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Figuring out a legacy for Lord Rabbit

Updated: 2023-02-07 08:08 ( China Daily )
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Shuang Yan demonstrates how to paint on the Lord Rabbit in his studio in Beijing. [Photo by Yang Feiyue/China Daily]

Craftsman Shuang Yan strives to ensure that long-established festival totem continues to thrive in contemporary China, Yang Feiyue reports.

Colorfully painted sculptures jump into view when one sets foot in Shuang Yan's home in northwestern Beijing's Yanqing district.

In particular, rows of delicate rabbit figurines take up a large area of his study, where Chinese writing brushes, pigment and other art tools are scattered around.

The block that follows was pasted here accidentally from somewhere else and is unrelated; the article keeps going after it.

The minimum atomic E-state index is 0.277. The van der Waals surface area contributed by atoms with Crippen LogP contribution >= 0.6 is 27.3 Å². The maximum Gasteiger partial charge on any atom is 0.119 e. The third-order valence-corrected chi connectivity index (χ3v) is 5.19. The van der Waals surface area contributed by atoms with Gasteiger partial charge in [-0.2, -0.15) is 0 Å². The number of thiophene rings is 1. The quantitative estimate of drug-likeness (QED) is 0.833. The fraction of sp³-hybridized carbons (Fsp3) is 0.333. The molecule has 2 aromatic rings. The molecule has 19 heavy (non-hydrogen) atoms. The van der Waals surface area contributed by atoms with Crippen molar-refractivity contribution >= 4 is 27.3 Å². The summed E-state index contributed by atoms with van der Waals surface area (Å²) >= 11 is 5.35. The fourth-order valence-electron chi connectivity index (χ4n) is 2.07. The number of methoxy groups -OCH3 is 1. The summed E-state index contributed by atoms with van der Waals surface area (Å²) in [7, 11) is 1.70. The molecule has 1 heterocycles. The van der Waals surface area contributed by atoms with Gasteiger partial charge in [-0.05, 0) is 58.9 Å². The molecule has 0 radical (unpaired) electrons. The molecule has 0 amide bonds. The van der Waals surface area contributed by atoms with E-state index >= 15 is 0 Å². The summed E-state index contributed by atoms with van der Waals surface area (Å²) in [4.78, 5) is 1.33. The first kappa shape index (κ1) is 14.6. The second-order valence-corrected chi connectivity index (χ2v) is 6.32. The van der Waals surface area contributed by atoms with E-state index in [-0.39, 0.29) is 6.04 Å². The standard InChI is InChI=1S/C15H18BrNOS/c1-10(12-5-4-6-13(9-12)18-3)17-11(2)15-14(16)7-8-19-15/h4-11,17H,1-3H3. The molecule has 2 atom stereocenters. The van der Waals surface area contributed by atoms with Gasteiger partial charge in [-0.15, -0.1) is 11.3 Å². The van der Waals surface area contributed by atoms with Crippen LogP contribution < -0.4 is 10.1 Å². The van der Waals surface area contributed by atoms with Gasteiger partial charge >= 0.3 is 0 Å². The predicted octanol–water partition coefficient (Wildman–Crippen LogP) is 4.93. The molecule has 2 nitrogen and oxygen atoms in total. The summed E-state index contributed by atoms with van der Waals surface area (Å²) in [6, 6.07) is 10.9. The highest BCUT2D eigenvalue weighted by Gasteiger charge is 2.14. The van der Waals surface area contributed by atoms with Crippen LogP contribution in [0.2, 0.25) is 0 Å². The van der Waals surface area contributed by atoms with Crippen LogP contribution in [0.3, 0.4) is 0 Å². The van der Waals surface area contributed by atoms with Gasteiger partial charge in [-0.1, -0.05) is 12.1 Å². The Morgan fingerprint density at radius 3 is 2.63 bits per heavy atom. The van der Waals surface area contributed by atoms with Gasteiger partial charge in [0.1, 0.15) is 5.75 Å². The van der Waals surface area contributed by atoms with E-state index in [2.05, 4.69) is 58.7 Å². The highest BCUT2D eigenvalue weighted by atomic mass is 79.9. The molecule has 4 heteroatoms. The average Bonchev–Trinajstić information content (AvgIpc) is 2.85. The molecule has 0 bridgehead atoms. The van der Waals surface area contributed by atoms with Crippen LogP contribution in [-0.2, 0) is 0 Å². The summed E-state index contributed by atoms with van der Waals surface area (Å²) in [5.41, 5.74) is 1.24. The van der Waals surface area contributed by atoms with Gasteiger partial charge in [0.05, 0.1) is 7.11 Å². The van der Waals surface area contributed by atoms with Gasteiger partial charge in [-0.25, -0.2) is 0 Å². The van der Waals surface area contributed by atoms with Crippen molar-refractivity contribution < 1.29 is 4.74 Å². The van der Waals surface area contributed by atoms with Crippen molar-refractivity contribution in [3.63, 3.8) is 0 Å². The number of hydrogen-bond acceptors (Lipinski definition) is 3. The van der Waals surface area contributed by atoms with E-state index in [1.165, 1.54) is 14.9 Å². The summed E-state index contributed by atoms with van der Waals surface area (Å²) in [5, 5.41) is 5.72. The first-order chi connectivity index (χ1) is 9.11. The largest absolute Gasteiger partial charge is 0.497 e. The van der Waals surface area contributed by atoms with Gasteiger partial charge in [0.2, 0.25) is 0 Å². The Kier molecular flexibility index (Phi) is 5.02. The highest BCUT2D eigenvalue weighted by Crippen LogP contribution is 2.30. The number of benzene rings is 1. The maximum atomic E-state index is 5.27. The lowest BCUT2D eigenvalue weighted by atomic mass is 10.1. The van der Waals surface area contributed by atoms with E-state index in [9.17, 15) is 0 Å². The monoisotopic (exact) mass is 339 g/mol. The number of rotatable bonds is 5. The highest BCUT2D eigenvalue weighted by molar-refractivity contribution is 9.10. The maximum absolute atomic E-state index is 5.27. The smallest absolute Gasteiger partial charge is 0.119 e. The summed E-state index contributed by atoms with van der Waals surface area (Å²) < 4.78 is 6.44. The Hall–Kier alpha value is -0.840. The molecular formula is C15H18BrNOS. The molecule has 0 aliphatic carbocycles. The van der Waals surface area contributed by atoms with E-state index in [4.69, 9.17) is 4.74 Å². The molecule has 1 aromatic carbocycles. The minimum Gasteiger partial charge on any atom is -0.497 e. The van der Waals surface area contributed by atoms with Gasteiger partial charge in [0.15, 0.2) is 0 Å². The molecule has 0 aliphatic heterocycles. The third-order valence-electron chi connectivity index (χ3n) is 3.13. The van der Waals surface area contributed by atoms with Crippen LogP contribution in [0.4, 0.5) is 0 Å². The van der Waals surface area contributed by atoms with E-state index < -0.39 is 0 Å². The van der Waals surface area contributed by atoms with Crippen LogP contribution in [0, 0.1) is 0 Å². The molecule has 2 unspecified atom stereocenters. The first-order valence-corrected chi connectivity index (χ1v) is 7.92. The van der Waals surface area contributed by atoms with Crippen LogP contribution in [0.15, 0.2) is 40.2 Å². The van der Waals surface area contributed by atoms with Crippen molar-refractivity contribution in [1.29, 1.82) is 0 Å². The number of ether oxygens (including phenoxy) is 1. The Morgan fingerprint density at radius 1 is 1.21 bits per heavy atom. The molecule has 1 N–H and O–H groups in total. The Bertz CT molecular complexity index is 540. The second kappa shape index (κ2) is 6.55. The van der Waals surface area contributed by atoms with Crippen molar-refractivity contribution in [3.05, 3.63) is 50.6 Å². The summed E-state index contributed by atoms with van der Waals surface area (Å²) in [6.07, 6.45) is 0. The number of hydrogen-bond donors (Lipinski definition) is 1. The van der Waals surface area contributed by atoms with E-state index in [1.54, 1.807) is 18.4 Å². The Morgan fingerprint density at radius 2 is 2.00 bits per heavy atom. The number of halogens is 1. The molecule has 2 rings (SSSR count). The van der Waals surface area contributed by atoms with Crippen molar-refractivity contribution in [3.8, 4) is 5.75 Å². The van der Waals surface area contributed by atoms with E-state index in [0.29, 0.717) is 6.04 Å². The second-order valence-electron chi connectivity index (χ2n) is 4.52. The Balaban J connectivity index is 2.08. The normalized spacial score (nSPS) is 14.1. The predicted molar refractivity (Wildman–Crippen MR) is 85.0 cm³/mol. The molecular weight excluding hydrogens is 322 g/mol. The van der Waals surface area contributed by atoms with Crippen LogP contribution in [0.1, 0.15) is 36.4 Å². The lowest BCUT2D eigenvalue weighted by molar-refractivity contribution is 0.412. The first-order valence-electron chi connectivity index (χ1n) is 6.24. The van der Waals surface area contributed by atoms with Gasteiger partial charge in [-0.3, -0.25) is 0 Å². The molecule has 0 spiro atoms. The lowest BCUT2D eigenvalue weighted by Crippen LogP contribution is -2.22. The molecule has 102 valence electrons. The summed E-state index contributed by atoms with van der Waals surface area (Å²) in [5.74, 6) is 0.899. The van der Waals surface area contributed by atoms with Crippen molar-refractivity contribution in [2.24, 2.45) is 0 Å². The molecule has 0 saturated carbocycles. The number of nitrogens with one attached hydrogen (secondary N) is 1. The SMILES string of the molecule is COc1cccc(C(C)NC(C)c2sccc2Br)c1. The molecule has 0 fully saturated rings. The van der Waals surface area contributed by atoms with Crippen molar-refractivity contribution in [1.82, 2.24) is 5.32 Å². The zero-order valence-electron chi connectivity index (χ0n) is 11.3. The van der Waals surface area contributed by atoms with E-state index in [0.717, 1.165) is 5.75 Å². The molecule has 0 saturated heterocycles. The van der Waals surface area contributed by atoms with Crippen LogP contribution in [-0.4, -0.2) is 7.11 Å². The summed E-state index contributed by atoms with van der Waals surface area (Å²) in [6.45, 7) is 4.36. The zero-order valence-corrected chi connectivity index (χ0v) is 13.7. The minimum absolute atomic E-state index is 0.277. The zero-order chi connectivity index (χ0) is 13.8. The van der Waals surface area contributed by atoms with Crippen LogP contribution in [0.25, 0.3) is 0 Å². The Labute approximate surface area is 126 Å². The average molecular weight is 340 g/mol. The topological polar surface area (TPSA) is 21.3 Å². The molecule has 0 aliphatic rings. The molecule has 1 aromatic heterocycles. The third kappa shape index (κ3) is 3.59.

The arrival of the Year of the Rabbit has made Shuang busier than usual, as his expertise in a time-honored tradition has been given a brighter spotlight.

For approximately five decades, the Beijing resident, in his 60s, has committed himself to the creation and inheritance of Lord Rabbit, known as Tu'er Ye in Chinese. The character features a human body with a rabbit's ears and mouth.

While Roger Rabbit and Bugs Bunny are popular in the Western world, Lord Rabbit rules Beijing.

"It has been a mascot for many households in Beijing," says Shuang who has been exposed to the art since he was 7.

The rabbit god is not only a local handicraft that symbolizes happiness and good luck, but also a popular clay toy for children during traditional festivals.

"I have given lectures on Lord Rabbit's cultural significance everywhere, especially since Spring Festival arrived," Shuang says.

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